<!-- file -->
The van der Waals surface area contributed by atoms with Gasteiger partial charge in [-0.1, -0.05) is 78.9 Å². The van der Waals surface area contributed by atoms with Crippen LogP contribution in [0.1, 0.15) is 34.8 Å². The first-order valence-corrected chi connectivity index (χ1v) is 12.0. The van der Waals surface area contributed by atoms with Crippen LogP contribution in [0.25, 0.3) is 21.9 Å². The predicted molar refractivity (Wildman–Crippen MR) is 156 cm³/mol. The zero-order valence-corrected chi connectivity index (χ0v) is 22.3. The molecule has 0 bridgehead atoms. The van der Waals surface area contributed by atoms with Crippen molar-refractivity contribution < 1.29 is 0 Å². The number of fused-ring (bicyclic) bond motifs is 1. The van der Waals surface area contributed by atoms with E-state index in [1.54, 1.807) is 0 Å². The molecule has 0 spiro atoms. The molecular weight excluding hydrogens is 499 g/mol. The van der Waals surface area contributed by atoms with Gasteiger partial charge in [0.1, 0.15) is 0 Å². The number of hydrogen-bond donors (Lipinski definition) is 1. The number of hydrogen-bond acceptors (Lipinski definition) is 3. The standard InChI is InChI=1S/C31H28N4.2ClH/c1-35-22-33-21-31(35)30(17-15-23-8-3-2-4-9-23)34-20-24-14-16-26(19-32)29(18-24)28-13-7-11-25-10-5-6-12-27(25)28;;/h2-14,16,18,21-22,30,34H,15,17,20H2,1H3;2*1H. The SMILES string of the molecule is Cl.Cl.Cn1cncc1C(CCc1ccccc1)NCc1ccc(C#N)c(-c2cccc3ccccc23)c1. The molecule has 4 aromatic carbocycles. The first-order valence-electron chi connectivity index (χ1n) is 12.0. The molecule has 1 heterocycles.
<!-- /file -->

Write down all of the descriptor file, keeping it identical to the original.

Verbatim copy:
The van der Waals surface area contributed by atoms with Gasteiger partial charge in [-0.1, -0.05) is 78.9 Å². The van der Waals surface area contributed by atoms with Crippen LogP contribution in [0.1, 0.15) is 34.8 Å². The first-order valence-corrected chi connectivity index (χ1v) is 12.0. The van der Waals surface area contributed by atoms with Crippen LogP contribution in [0.25, 0.3) is 21.9 Å². The predicted molar refractivity (Wildman–Crippen MR) is 156 cm³/mol. The zero-order valence-corrected chi connectivity index (χ0v) is 22.3. The molecule has 0 bridgehead atoms. The van der Waals surface area contributed by atoms with Crippen molar-refractivity contribution < 1.29 is 0 Å². The number of fused-ring (bicyclic) bond motifs is 1. The van der Waals surface area contributed by atoms with E-state index in [1.54, 1.807) is 0 Å². The molecule has 0 spiro atoms. The molecular weight excluding hydrogens is 499 g/mol. The van der Waals surface area contributed by atoms with Gasteiger partial charge in [0.1, 0.15) is 0 Å². The number of hydrogen-bond donors (Lipinski definition) is 1. The number of hydrogen-bond acceptors (Lipinski definition) is 3. The standard InChI is InChI=1S/C31H28N4.2ClH/c1-35-22-33-21-31(35)30(17-15-23-8-3-2-4-9-23)34-20-24-14-16-26(19-32)29(18-24)28-13-7-11-25-10-5-6-12-27(25)28;;/h2-14,16,18,21-22,30,34H,15,17,20H2,1H3;2*1H. The SMILES string of the molecule is Cl.Cl.Cn1cncc1C(CCc1ccccc1)NCc1ccc(C#N)c(-c2cccc3ccccc23)c1. The molecule has 4 aromatic carbocycles. The first-order valence-electron chi connectivity index (χ1n) is 12.0. The molecule has 1 heterocycles.